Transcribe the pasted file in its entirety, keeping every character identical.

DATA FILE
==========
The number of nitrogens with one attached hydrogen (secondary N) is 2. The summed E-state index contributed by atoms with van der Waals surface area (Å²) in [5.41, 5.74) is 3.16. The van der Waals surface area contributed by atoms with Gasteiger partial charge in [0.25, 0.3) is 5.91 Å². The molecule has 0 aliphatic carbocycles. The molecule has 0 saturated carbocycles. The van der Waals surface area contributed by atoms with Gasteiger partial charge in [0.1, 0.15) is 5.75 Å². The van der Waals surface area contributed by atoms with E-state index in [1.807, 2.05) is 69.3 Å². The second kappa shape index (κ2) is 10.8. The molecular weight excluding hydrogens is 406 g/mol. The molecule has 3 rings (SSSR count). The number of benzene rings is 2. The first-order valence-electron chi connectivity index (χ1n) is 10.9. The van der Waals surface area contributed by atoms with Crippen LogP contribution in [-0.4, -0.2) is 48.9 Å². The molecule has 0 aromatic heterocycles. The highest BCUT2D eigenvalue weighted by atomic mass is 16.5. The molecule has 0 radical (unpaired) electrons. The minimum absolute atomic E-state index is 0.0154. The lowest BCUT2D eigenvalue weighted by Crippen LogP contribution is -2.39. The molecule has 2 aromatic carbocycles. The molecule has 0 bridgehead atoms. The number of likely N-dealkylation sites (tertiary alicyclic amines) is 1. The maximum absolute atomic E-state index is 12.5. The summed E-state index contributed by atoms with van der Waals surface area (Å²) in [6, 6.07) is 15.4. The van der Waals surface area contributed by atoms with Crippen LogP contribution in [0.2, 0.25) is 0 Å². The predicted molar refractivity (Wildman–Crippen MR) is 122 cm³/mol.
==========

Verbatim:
The number of nitrogens with one attached hydrogen (secondary N) is 2. The summed E-state index contributed by atoms with van der Waals surface area (Å²) in [5.41, 5.74) is 3.16. The van der Waals surface area contributed by atoms with Gasteiger partial charge in [0.25, 0.3) is 5.91 Å². The molecule has 0 aliphatic carbocycles. The molecule has 0 saturated carbocycles. The van der Waals surface area contributed by atoms with Gasteiger partial charge in [0.1, 0.15) is 5.75 Å². The van der Waals surface area contributed by atoms with E-state index in [1.807, 2.05) is 69.3 Å². The second kappa shape index (κ2) is 10.8. The molecular weight excluding hydrogens is 406 g/mol. The molecule has 3 rings (SSSR count). The number of benzene rings is 2. The first-order valence-electron chi connectivity index (χ1n) is 10.9. The van der Waals surface area contributed by atoms with Crippen LogP contribution in [-0.4, -0.2) is 48.9 Å². The molecule has 0 aromatic heterocycles. The highest BCUT2D eigenvalue weighted by atomic mass is 16.5. The molecule has 0 radical (unpaired) electrons. The minimum absolute atomic E-state index is 0.0154. The lowest BCUT2D eigenvalue weighted by Crippen LogP contribution is -2.39. The molecule has 2 aromatic carbocycles. The molecule has 0 bridgehead atoms. The number of likely N-dealkylation sites (tertiary alicyclic amines) is 1. The maximum absolute atomic E-state index is 12.5. The summed E-state index contributed by atoms with van der Waals surface area (Å²) in [6, 6.07) is 15.4. The van der Waals surface area contributed by atoms with Crippen LogP contribution in [0.2, 0.25) is 0 Å². The predicted molar refractivity (Wildman–Crippen MR) is 122 cm³/mol.